Minister of Home Affairs and Internal Security Uladi Mussa says if Malawians believe the shoot-to-kill policy helped reduce crime in the country, they should move the Executive to propose a change of the law.
Mussa told a news conference he jointly addressed with Inspector General of Police Lot Dzonzi at Police Training School in Limbe on WednesdayÂ that in the absence of any change to the Constitution, it remains illegal for police to shoot suspects to death as ordered by the former president, the late Bingu wa Mutharika.
The minister said he convened the news conference to dismiss assertions that the abolishment of the shoot-to-kill policy by the Joyce Banda administration meant that offenders can now walk scot-free.
â€œIt is not true that because we are saying no to â€˜shoot-to-killâ€™, then those who commit crimes will not face the law or the police officers should be saluting criminals. We will deal with those that want to bring insecurity in this country.
â€œThe Joyce Banda administration respects the separation of powers. So, we will arrest, take them to court and if found guilty, they will be jailed because that is what the Constitution says. But if Malawians want â€˜shoot-to-killâ€™, then let them put it in writing to the Executive and Madam Joyce Banda is ready to change laws in the interest of what Malawians want,â€ he said.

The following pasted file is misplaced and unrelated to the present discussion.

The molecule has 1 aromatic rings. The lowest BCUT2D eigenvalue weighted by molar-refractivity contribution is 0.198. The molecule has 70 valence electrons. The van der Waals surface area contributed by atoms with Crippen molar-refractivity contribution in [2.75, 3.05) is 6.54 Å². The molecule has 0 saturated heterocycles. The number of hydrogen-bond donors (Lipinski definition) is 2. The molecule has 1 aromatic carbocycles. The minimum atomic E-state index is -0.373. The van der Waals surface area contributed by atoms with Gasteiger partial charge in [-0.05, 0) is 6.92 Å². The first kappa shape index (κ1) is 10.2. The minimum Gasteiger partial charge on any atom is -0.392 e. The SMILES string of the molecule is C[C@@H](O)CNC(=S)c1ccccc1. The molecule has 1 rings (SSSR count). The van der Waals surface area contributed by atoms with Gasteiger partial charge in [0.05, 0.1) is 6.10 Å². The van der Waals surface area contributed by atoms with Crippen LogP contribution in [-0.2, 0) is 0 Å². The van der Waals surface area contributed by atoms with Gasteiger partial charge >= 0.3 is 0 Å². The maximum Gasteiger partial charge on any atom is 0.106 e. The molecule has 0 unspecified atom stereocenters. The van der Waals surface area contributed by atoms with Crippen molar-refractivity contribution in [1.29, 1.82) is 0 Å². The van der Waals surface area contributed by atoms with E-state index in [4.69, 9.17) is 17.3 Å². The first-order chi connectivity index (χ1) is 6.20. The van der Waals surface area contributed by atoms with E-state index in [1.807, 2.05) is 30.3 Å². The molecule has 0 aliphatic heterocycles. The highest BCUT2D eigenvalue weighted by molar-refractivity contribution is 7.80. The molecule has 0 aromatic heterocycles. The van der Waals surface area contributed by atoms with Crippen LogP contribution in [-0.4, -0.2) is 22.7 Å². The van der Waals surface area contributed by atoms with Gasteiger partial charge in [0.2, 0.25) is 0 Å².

The minister also said there were some police officers fuelling crime because they are influenced by politics.
On the increase in crime rate, Mussa said government has reports that some Democratic Progressive Party (DPP) Youth Cadets who were given firearms are involved.
But DPP secretary general Elias Wakuda Kamanga on Wednesday dismissed Mussaâ€™s allegations, saying the party has never possessed firearms at anytime; hence, it could not have armed its youth wing.
Dzonzi agreed with the minister that unless the law was changed, under his leadership, the police would not implement the â€˜shoot to kill policyâ€™ as a means of fighting crime in the country.
Human Rights Consultative Committee (HRCC) board member Billy Mayaya said in an interview that the civil society was satisfied with the removal of the shoot-to-kill directive.
â€œWe would like to point out that the police need to exercise restraint but at the same time fulfil its mandate to protect all citizens,â€ he said.